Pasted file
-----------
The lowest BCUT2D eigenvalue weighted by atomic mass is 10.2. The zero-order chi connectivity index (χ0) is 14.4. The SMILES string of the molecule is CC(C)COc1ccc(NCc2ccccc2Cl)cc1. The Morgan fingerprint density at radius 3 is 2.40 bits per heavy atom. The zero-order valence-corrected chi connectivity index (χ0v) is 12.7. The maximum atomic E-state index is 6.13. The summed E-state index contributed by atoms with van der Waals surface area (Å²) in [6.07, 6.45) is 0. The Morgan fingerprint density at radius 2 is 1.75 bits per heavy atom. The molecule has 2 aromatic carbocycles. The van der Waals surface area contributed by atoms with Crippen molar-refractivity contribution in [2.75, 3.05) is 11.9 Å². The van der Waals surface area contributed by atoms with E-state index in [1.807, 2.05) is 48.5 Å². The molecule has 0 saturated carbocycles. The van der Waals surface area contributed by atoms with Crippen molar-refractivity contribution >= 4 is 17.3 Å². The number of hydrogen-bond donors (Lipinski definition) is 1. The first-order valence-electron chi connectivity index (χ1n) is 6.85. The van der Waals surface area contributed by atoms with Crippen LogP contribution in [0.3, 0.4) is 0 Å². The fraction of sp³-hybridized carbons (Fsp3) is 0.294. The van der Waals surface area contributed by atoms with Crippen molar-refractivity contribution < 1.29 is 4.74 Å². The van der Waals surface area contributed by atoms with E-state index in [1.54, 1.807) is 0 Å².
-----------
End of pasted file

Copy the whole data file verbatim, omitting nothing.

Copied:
The lowest BCUT2D eigenvalue weighted by atomic mass is 10.2. The zero-order chi connectivity index (χ0) is 14.4. The SMILES string of the molecule is CC(C)COc1ccc(NCc2ccccc2Cl)cc1. The Morgan fingerprint density at radius 3 is 2.40 bits per heavy atom. The zero-order valence-corrected chi connectivity index (χ0v) is 12.7. The maximum atomic E-state index is 6.13. The summed E-state index contributed by atoms with van der Waals surface area (Å²) in [6.07, 6.45) is 0. The Morgan fingerprint density at radius 2 is 1.75 bits per heavy atom. The molecule has 2 aromatic carbocycles. The van der Waals surface area contributed by atoms with Crippen molar-refractivity contribution in [2.75, 3.05) is 11.9 Å². The van der Waals surface area contributed by atoms with E-state index in [1.807, 2.05) is 48.5 Å². The molecule has 0 saturated carbocycles. The van der Waals surface area contributed by atoms with Crippen molar-refractivity contribution >= 4 is 17.3 Å². The number of hydrogen-bond donors (Lipinski definition) is 1. The first-order valence-electron chi connectivity index (χ1n) is 6.85. The van der Waals surface area contributed by atoms with Crippen LogP contribution in [0.3, 0.4) is 0 Å². The fraction of sp³-hybridized carbons (Fsp3) is 0.294. The van der Waals surface area contributed by atoms with Crippen molar-refractivity contribution < 1.29 is 4.74 Å². The van der Waals surface area contributed by atoms with E-state index in [1.54, 1.807) is 0 Å².